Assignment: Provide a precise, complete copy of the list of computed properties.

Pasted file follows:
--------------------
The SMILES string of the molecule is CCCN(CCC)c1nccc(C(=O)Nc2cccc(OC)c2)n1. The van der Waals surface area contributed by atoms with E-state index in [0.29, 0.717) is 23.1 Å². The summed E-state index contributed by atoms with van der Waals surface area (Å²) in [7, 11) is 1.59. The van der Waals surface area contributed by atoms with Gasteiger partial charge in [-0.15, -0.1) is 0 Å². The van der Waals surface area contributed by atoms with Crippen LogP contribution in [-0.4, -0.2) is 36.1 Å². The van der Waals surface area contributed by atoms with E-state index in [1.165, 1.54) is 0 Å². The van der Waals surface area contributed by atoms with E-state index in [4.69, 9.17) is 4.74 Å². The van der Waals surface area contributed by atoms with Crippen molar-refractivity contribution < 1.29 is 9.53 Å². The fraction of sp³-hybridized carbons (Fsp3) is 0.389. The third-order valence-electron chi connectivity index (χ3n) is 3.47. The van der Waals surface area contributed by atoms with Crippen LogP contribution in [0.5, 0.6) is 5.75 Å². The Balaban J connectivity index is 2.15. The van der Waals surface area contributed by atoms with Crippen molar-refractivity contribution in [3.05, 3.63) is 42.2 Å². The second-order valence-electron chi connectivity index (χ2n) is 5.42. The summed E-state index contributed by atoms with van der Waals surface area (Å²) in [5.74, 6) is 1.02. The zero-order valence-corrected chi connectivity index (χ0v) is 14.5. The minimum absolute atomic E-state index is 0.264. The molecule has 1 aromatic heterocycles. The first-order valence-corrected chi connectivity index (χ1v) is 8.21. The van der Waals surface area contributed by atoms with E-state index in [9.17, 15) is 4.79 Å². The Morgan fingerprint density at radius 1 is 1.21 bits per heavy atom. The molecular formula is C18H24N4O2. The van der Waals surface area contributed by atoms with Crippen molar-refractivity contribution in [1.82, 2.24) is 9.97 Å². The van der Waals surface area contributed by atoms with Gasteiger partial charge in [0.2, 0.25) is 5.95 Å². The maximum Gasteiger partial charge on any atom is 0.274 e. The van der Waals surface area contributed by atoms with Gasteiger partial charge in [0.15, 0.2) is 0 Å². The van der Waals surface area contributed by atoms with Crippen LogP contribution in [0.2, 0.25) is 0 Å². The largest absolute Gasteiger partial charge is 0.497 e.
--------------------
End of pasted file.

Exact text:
The SMILES string of the molecule is CCCN(CCC)c1nccc(C(=O)Nc2cccc(OC)c2)n1. The van der Waals surface area contributed by atoms with E-state index in [0.29, 0.717) is 23.1 Å². The summed E-state index contributed by atoms with van der Waals surface area (Å²) in [7, 11) is 1.59. The van der Waals surface area contributed by atoms with Gasteiger partial charge in [-0.15, -0.1) is 0 Å². The van der Waals surface area contributed by atoms with Crippen LogP contribution in [-0.4, -0.2) is 36.1 Å². The van der Waals surface area contributed by atoms with E-state index in [1.165, 1.54) is 0 Å². The van der Waals surface area contributed by atoms with E-state index in [4.69, 9.17) is 4.74 Å². The van der Waals surface area contributed by atoms with Crippen molar-refractivity contribution < 1.29 is 9.53 Å². The fraction of sp³-hybridized carbons (Fsp3) is 0.389. The third-order valence-electron chi connectivity index (χ3n) is 3.47. The van der Waals surface area contributed by atoms with Crippen LogP contribution in [0.5, 0.6) is 5.75 Å². The Balaban J connectivity index is 2.15. The van der Waals surface area contributed by atoms with Crippen molar-refractivity contribution in [3.05, 3.63) is 42.2 Å². The second-order valence-electron chi connectivity index (χ2n) is 5.42. The summed E-state index contributed by atoms with van der Waals surface area (Å²) in [5.74, 6) is 1.02. The zero-order valence-corrected chi connectivity index (χ0v) is 14.5. The minimum absolute atomic E-state index is 0.264. The molecule has 1 aromatic heterocycles. The first-order valence-corrected chi connectivity index (χ1v) is 8.21. The van der Waals surface area contributed by atoms with E-state index in [9.17, 15) is 4.79 Å². The Morgan fingerprint density at radius 1 is 1.21 bits per heavy atom. The molecular formula is C18H24N4O2. The van der Waals surface area contributed by atoms with Crippen molar-refractivity contribution in [1.82, 2.24) is 9.97 Å². The van der Waals surface area contributed by atoms with Gasteiger partial charge in [0.2, 0.25) is 5.95 Å². The maximum Gasteiger partial charge on any atom is 0.274 e. The van der Waals surface area contributed by atoms with Gasteiger partial charge in [0.15, 0.2) is 0 Å². The van der Waals surface area contributed by atoms with Crippen LogP contribution in [0.2, 0.25) is 0 Å². The largest absolute Gasteiger partial charge is 0.497 e.